10 Famous Muslim Humanitarians And Their Exemplary Services

Famous Muslim Humanitarians: One of the guiding principles of the Muslim faith is serving humanity. Giving money or assisting someone in need is not something that a believer may do at their discretion; rather, it is a duty, much like praying, fasting during Ramadan, and making the journey to Mecca.

Being responsible, aware of the situations in which other people live, and assisting them according to their needs without making any distinctions is necessary for becoming a humanitarian in its true meaning.

The Greatest Muslim Humanitarians Ever

Humanitarianism is the active conviction in the worth of human life, to act kindly toward one another and help others out of moral, humanitarian, and emotional motives in order to lessen suffering and improve situations for all people.

The following Muslim humanitarians dedicated their lives to serving or protecting the less fortunate and people in need for the sake of Allah.

1 – Mohamed ElBaradei

This Egyptian is renowned for his contributions to preventing the exploitation of nuclear energy and ensuring that it is only used for peaceful purposes. Moreover, Mohamed ElBaradei is renowned for speaking out against the Mubarak government in Egypt.

He was also elected as the interim vice president for Egypt. He shared a Nobel Peace Prize with IAEA for their efforts in ensuring that nuclear energy is used in the most safe and peaceful manner.

Famous Muslim Humanitarians

2 – Dr. Shirin Ebadi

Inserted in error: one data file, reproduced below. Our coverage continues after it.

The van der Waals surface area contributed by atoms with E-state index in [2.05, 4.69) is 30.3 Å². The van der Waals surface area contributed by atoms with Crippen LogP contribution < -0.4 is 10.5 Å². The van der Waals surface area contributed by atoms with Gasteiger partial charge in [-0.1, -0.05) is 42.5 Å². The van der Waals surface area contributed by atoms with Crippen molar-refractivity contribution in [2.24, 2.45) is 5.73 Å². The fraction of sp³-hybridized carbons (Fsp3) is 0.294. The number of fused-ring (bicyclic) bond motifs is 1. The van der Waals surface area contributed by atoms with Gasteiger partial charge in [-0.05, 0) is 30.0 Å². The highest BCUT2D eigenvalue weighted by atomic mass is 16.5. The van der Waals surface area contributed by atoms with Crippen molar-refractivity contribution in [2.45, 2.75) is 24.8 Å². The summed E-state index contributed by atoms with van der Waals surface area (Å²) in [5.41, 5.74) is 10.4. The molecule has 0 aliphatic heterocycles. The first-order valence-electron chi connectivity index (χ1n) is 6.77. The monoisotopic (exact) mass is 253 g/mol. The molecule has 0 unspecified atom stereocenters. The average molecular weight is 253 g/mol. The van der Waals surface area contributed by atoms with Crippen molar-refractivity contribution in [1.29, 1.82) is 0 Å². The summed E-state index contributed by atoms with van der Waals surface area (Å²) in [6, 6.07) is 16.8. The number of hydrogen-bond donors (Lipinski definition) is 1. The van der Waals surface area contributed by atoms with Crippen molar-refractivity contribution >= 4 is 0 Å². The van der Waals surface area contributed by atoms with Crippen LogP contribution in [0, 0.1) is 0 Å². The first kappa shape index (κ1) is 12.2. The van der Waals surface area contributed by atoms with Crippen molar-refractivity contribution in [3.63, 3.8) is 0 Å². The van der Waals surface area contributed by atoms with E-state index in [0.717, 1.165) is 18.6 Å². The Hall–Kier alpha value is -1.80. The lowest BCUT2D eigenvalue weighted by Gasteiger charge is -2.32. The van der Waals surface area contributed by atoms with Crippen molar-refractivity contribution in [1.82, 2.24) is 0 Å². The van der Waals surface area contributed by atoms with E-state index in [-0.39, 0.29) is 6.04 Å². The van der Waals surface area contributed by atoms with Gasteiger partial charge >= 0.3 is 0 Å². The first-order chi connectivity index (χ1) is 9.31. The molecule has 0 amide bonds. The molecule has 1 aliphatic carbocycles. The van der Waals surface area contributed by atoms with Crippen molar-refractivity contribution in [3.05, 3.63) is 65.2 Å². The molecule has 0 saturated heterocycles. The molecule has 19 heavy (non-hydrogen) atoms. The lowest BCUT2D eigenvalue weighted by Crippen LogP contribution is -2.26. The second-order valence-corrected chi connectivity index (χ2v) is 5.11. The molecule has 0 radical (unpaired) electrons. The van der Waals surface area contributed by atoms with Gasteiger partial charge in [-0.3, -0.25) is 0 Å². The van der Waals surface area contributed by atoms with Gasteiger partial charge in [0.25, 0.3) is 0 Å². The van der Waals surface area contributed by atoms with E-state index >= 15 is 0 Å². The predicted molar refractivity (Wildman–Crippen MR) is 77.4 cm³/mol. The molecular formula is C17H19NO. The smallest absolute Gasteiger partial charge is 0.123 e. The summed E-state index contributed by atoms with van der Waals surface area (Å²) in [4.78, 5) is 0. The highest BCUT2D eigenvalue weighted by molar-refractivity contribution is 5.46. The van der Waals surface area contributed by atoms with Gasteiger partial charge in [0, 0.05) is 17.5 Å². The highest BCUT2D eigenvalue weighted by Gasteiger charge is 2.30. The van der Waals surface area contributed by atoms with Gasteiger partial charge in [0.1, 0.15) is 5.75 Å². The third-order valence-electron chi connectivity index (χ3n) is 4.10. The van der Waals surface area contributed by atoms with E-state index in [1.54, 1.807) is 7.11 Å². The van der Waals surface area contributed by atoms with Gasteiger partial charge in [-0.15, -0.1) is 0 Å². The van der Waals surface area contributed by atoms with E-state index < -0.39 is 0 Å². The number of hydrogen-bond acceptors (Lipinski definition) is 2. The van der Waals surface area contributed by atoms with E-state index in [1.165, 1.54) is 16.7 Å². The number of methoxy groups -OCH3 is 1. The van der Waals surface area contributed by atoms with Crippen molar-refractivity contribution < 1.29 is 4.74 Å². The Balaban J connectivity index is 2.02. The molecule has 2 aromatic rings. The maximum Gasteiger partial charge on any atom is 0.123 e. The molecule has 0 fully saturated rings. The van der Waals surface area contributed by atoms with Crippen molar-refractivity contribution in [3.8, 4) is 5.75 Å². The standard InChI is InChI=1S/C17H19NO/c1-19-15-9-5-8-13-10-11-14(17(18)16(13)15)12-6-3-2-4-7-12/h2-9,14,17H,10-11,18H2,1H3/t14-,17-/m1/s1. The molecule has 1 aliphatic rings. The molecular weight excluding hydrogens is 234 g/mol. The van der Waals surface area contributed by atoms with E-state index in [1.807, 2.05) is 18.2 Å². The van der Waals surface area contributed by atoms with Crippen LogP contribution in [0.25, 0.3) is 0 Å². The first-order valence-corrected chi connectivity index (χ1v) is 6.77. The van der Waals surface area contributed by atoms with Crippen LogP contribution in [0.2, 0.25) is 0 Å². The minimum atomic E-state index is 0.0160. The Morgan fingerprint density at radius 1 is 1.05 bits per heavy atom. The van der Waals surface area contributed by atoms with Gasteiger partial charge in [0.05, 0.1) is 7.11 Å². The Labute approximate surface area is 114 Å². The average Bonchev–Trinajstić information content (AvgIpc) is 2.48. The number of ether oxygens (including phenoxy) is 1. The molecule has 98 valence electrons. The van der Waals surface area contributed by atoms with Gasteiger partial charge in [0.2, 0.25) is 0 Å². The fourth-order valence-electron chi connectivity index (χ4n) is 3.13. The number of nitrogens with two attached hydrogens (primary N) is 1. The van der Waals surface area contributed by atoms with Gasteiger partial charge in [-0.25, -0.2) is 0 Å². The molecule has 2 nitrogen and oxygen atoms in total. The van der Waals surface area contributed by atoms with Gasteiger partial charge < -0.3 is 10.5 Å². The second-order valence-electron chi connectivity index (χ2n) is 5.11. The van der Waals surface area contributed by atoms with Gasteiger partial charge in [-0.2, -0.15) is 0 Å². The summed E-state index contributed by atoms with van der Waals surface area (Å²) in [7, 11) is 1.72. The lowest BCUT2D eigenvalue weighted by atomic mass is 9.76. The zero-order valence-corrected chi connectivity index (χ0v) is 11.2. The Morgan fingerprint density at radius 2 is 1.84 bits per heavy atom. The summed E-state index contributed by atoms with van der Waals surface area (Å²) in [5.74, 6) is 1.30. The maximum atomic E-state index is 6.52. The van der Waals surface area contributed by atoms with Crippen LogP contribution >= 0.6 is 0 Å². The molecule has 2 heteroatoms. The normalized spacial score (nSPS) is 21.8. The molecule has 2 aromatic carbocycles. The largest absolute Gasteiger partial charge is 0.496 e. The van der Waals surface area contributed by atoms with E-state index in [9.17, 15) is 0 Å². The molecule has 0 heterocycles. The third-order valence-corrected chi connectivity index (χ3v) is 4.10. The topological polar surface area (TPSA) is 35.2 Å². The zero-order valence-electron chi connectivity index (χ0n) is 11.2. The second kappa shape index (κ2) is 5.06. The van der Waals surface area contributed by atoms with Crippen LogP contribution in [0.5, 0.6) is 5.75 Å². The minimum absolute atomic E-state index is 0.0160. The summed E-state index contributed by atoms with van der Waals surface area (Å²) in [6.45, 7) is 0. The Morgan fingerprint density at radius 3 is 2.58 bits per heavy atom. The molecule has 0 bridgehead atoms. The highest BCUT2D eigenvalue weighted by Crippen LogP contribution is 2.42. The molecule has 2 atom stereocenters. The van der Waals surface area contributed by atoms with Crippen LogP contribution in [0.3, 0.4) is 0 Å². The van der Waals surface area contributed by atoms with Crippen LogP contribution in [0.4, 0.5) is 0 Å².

Dr. Shirin Ebadi is renowned for her work to advance the rights of women, children, and political prisoners in Iran. She was one of the country’s first female judges. Despite being stripped of her Chief Justice title during the Islamic Revolution, she fought back to a position where she could stand up for others’ rights. She graduated from law school, started her own private practice, and started a movement to remove legal discrimination against women in Iranian law. Additionally, Dr. Shirin Ebadi founded the Defenders of Human Rights Center in Iran and is an Iranian political activist, lawyer, former judge, and human rights, advocate.

Famous Muslim Humanitarians

3 – Hawa Abdi Dhiblawe

Somalian physician and human rights advocate Hawa Abdi Dhiblawe. She was the non-profit organization’s founder and chairwoman of the Dr. Hawa Abdi Foundation. To Somalis worldwide, she was affectionately known as Mama Hawa. Furthermore, Dr. Hawa Abdi has supported the most helpless victims of the Somali civil conflict for more than 20 years. She will be remembered for her tremendous services to mankind and her many successes.

Famous Muslim Humanitarians

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4 – Abdul Sattar Edhi

The Edhi Foundation, founded by Pakistani philanthropist and humanitarian Abdus Sattar Edhi, is responsible for managing the largest volunteer ambulance network in the world and several homeless shelters, animal shelters, treatment centers, and orphanages all throughout Pakistan.

Famous Muslim Humanitarians

5 – Tawakkol Karman

Another remarkable young woman who has persisted in the face of abuse is Tawakkol. She is renowned for fighting for women’s rights in Yemen and securing women’s protection using peaceful means. Tawakkol’s voice became a familiar one over the loudspeaker at Yemen’s Change Square during the early stages of the Arab Spring, as she pushed Yemeni youth to speak out against violations of human rights. She is often regarded as the “Mother of the Revolution” and was awarded the Nobel Peace Prize in 2011.